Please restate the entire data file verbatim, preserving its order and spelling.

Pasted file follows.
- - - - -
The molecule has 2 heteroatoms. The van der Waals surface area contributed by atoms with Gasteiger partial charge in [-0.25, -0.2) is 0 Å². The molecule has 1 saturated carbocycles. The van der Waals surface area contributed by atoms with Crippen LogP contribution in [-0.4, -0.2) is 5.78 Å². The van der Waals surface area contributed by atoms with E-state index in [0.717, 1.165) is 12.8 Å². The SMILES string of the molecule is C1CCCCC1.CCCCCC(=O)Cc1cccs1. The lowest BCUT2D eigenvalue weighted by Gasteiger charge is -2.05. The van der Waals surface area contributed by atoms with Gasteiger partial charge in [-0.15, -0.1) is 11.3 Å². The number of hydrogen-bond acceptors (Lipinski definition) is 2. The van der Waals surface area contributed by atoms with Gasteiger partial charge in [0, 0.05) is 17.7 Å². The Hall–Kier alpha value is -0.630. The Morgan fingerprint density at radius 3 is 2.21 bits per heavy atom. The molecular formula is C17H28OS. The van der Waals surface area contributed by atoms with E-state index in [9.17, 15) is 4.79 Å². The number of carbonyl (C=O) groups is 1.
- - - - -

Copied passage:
The molecule has 2 heteroatoms. The van der Waals surface area contributed by atoms with Gasteiger partial charge in [-0.25, -0.2) is 0 Å². The molecule has 1 saturated carbocycles. The van der Waals surface area contributed by atoms with Crippen LogP contribution in [-0.4, -0.2) is 5.78 Å². The van der Waals surface area contributed by atoms with E-state index in [0.717, 1.165) is 12.8 Å². The SMILES string of the molecule is C1CCCCC1.CCCCCC(=O)Cc1cccs1. The lowest BCUT2D eigenvalue weighted by Gasteiger charge is -2.05. The van der Waals surface area contributed by atoms with Gasteiger partial charge in [-0.15, -0.1) is 11.3 Å². The number of hydrogen-bond acceptors (Lipinski definition) is 2. The van der Waals surface area contributed by atoms with Gasteiger partial charge in [0, 0.05) is 17.7 Å². The Hall–Kier alpha value is -0.630. The Morgan fingerprint density at radius 3 is 2.21 bits per heavy atom. The molecular formula is C17H28OS. The van der Waals surface area contributed by atoms with E-state index in [9.17, 15) is 4.79 Å². The number of carbonyl (C=O) groups is 1.